#### Timberwolves seem to own the Most Harmful List

For the second straight season the Minnesota Timberwolves have grossly misjudged their starting point guard.  For some reason, the team constantly sticks with point guards who don’t produce at all and it kills them.  The Twolves thought they had solved their point guard problems when they drafted two of them in the first 10 picks.  They may have, but the early returns are not encouraging for one of them, Jonny Flynn.  Flynn played so poorly he managed to succeed the player he replaced, Sebastian Telfair, as the NBA’s Most Harmful Player for 2009-10.

To compound matters, the team also featured the second and fifth most harmful players, Corey Brewer and Ryan Hollins respectively (the Nets, by comparison, featured only one player on the entire list).  Those three provide the answer to the puzzling question:  How can a team feature one of the NBA’s most productive players (Kevin Love) and win only 15 games?

Brewer and Hollins were just awful in 2009-10.  Brewer is a poor ballhandler, a poor shooter, a poor passer, a poor rebounder, and a player who is somehow reputed to be a solid defender, despite the fact that he provides no evidence to back that reputation up.  Hollins, on the other hand, is a small forward masquerading as a big man.  The problem is, he lacks the perimeter skills to be an effective 3, and he completely lacks the productive talent or mindset needed to be either a 4 or a 5.

Flynn, on the other hand, isn’t particularly awful in any one category, he’s just bad in almost everyone of them.  He scores more than his opponents, but he has to use up more possessions to get those points.  He also fouls less than his opponents, but he turns the ball over more, blocks fewer shots, dishes out fewer assists, and grabs fewer rebounds.  You couple all of that with starter’s minutes, and you have the NBA’s most harmful player.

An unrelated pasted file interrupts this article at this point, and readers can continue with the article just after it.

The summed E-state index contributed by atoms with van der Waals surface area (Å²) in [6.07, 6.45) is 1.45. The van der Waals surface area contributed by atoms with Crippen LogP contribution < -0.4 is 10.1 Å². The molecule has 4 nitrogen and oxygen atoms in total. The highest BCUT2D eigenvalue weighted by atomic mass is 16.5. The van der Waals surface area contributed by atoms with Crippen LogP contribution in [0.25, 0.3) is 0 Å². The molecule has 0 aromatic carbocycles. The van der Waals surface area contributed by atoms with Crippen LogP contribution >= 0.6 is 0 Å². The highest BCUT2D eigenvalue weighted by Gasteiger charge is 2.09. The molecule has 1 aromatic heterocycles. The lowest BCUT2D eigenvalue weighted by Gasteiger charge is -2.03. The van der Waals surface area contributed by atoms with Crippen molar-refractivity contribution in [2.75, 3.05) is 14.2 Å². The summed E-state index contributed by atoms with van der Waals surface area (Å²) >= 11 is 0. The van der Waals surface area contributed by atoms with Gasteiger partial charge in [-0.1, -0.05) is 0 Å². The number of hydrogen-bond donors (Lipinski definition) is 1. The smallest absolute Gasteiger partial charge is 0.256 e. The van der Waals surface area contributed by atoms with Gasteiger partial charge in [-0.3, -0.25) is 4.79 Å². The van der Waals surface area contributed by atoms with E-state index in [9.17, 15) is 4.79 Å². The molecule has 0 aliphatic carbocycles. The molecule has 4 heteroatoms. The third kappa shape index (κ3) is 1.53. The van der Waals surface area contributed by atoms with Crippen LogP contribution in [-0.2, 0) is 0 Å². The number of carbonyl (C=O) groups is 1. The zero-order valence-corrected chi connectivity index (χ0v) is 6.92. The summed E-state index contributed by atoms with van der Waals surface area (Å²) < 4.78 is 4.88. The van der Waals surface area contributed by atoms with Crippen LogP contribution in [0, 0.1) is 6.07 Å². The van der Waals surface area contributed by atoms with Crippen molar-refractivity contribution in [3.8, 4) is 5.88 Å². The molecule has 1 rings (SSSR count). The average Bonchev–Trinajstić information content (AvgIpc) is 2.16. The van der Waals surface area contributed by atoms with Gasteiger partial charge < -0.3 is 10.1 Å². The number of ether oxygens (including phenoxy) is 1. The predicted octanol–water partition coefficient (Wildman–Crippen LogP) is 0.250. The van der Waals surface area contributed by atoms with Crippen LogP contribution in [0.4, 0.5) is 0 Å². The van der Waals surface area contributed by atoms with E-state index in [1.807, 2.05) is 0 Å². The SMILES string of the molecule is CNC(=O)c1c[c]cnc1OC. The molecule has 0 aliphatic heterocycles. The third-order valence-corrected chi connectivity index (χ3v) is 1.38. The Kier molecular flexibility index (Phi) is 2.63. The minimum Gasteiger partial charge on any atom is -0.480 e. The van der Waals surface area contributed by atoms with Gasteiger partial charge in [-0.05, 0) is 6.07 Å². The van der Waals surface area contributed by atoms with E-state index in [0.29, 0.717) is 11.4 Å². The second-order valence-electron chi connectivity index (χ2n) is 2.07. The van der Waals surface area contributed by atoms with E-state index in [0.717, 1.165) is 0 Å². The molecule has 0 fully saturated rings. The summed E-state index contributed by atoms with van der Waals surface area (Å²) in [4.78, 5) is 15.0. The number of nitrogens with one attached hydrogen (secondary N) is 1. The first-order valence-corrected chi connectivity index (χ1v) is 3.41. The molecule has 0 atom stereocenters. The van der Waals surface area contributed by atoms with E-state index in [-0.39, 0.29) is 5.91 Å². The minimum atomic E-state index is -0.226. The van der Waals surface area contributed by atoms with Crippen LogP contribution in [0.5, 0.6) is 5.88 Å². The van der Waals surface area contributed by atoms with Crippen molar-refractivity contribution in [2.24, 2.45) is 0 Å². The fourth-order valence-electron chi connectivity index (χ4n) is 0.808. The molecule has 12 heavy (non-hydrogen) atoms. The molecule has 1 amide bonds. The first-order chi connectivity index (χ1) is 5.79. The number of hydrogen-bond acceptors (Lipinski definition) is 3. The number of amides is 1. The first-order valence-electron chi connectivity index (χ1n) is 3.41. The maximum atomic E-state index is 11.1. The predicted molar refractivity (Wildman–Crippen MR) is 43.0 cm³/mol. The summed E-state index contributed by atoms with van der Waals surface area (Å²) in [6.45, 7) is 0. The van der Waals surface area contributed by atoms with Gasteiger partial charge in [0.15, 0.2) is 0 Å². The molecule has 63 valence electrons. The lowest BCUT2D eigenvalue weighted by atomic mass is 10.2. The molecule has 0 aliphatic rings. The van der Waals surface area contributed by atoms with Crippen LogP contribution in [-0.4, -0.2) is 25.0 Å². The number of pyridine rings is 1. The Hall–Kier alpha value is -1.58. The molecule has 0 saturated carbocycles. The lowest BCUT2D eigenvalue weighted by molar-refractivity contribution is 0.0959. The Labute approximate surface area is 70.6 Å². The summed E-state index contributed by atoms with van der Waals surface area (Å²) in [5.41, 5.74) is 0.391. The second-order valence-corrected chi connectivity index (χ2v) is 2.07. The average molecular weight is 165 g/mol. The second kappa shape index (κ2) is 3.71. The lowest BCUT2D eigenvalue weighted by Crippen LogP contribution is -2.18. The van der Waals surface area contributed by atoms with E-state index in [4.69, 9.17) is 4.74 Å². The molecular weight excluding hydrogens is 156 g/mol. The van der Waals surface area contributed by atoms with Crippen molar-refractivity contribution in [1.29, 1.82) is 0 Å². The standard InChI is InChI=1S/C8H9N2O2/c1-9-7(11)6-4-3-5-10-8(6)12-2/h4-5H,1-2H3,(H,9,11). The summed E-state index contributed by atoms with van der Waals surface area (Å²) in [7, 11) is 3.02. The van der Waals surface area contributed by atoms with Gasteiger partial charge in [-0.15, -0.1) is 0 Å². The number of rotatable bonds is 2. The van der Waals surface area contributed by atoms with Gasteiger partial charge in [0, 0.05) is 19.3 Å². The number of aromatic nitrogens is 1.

#### Returning from hiatus

A couple of players who disappeared off last season’s 20MH list returned this season.

Two seasons ago Oklahoma City Thunder power forward Jeff Green was the NBA’s most harmful player.  He was just productive enough last season to escape the list.  This season he returns.  Imagine how awesome the Thunder would be if they got a real power forward?

The other returnee is Detroit Piston SG Ben Gordon.  Gordon is just a bizarre player.  Two seasons ago with the Bulls he was just awful.  Then last season, his contract season, he was decent.  This season he went right back to being awful.  Maybe that means Piston fans have something to look forward to.

### 9 Responses to “The NBA’s 20 Most Harmful Players in 2009-10”

1. Blake Says:

Great stuff Ty! I’m definitely showing this to some friends, i find it interesting how Jeff Green is so harmful, because I know that some people really like him but I guess he just isn’t good enough at that 4 spot.

Can’t wait for the win charts of every NBA team! Keep up the good work.

2. brgulker Says:

Great post, Ty. Sad but not surprised to see Gordon on the list. Interesting stuff.

• tywill33 Says: